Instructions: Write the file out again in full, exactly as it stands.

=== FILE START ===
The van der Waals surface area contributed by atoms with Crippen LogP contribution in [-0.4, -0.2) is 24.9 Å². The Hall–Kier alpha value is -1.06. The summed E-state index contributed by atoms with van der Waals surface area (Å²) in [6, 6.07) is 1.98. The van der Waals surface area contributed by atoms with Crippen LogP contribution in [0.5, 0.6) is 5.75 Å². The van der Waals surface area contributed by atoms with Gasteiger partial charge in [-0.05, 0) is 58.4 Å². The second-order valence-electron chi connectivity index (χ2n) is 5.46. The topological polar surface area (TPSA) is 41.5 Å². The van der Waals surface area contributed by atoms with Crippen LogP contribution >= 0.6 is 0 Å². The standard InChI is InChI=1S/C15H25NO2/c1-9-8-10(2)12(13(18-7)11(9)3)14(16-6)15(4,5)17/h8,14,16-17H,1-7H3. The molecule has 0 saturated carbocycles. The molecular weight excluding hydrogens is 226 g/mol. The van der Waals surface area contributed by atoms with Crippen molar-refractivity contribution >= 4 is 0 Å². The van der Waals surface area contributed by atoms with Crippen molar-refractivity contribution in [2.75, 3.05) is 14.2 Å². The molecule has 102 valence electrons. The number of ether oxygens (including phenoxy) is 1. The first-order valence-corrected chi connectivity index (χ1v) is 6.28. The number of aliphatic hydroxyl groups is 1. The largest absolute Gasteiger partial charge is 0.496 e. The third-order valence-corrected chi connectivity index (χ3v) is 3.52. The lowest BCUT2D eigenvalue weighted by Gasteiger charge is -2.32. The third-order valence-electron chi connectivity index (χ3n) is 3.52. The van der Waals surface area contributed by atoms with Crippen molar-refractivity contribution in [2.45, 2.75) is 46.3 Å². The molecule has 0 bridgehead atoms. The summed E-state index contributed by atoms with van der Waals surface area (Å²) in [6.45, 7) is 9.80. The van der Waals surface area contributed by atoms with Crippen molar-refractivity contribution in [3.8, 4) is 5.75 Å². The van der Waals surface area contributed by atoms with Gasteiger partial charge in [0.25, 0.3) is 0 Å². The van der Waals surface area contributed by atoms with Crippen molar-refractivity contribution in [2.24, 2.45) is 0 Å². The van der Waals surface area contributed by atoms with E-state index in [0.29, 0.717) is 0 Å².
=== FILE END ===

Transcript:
The van der Waals surface area contributed by atoms with Crippen LogP contribution in [-0.4, -0.2) is 24.9 Å². The Hall–Kier alpha value is -1.06. The summed E-state index contributed by atoms with van der Waals surface area (Å²) in [6, 6.07) is 1.98. The van der Waals surface area contributed by atoms with Crippen LogP contribution in [0.5, 0.6) is 5.75 Å². The van der Waals surface area contributed by atoms with Gasteiger partial charge in [-0.05, 0) is 58.4 Å². The second-order valence-electron chi connectivity index (χ2n) is 5.46. The topological polar surface area (TPSA) is 41.5 Å². The van der Waals surface area contributed by atoms with Crippen LogP contribution >= 0.6 is 0 Å². The standard InChI is InChI=1S/C15H25NO2/c1-9-8-10(2)12(13(18-7)11(9)3)14(16-6)15(4,5)17/h8,14,16-17H,1-7H3. The molecule has 0 saturated carbocycles. The molecular weight excluding hydrogens is 226 g/mol. The van der Waals surface area contributed by atoms with Crippen molar-refractivity contribution >= 4 is 0 Å². The van der Waals surface area contributed by atoms with Crippen molar-refractivity contribution in [2.75, 3.05) is 14.2 Å². The molecule has 102 valence electrons. The number of ether oxygens (including phenoxy) is 1. The first-order valence-corrected chi connectivity index (χ1v) is 6.28. The number of aliphatic hydroxyl groups is 1. The largest absolute Gasteiger partial charge is 0.496 e. The third-order valence-corrected chi connectivity index (χ3v) is 3.52. The lowest BCUT2D eigenvalue weighted by Gasteiger charge is -2.32. The third-order valence-electron chi connectivity index (χ3n) is 3.52. The van der Waals surface area contributed by atoms with Crippen molar-refractivity contribution in [2.45, 2.75) is 46.3 Å². The molecule has 0 bridgehead atoms. The summed E-state index contributed by atoms with van der Waals surface area (Å²) in [6.45, 7) is 9.80. The van der Waals surface area contributed by atoms with Crippen molar-refractivity contribution in [3.8, 4) is 5.75 Å². The van der Waals surface area contributed by atoms with Gasteiger partial charge in [0.25, 0.3) is 0 Å². The van der Waals surface area contributed by atoms with Crippen molar-refractivity contribution in [2.24, 2.45) is 0 Å². The van der Waals surface area contributed by atoms with E-state index in [0.29, 0.717) is 0 Å².